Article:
This piece will be published in the Baltimore Yearbook later this month. That book will be available for purchase at the convention and through the con's website afterwards. The original inked piece will also be for sale in the art auction at the con on Saturday.

Tuesday, October 11, 2022

Celanawe - 10th of the Black Axe wielders

For a new 10 piece print set, I illustrated all of the past wielders of the Black Axe from Bardrick to Celanawe. I'd shown and listed the wielders in the Black Axe book--but they were only ever visualized as embroidery details on the Adana Tapestry––and I wanted to give them a more solid design existence. The set of ten 4.75" x 4.75" prints is available for sale in my online store and comes in a vellum envelope:


To the left you can see the finished art for the Celanawe, 10th of the Black Axes print in the set. Below I'm going to go through the process to create the art.

I wanted Celanawe's piece to feature wolves––which is a trick to include due to scale...either they are so far away that they are silhouettes, cropped to obscurity, or the mouse is so tiny they aren't a focus of the art any longer. So I had to cheat a bit with some foreshortening. I had a Celanawe already drawn and then I started placing in photo reference pics of various wolves until I found one that seemed like a believable composition. I then redrew the wolf from the reference, and added a bit of a rocky bit of coverage Celanawe can hide in. Some of the rock drawing is digital, but the wolf and Celanawe are drawn traditionally on copy paper and scanned into Photoshop and tinted for clarity.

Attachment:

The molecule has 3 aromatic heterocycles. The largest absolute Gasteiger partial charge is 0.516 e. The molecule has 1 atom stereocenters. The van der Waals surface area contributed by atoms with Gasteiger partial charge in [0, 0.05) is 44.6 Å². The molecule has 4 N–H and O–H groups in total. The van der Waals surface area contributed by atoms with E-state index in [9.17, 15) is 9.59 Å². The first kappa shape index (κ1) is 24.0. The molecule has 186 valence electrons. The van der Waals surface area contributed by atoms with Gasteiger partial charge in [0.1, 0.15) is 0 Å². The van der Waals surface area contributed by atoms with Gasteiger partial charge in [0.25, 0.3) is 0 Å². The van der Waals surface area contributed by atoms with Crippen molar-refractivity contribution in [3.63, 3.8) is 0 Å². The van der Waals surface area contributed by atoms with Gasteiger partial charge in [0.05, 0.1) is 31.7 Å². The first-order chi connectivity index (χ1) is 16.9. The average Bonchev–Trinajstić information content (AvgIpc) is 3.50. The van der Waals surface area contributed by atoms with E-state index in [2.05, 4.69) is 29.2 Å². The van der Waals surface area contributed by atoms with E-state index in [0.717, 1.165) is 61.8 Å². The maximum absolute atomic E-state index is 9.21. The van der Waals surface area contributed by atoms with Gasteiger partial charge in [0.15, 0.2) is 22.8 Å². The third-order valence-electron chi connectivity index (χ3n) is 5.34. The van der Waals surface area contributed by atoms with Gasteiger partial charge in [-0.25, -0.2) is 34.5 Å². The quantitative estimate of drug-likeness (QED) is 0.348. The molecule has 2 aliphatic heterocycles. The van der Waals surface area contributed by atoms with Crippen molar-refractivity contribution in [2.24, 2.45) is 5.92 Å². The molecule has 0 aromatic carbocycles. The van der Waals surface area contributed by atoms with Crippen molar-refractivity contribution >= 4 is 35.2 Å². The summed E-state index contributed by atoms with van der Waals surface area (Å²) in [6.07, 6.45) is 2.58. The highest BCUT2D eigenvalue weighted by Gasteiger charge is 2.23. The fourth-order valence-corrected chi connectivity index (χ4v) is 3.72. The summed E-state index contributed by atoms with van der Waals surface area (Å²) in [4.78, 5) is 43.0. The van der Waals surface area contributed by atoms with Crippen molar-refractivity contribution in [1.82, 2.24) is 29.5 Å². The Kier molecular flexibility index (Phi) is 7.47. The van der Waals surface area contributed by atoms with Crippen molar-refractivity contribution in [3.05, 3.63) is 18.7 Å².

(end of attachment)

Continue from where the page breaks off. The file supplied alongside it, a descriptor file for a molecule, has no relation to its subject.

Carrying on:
I printed out the above layout when I was happy with the arrangement and taped that printout to the back of a sheet of Strathmore 300 series bristol. On my Huion Lightpad I'm able to see through the bristol to the the printout to use it as a guide to ink from. I ink with Copic Multiliner SP pens, and I used the 0.7 & 0.3 nibs for this piece.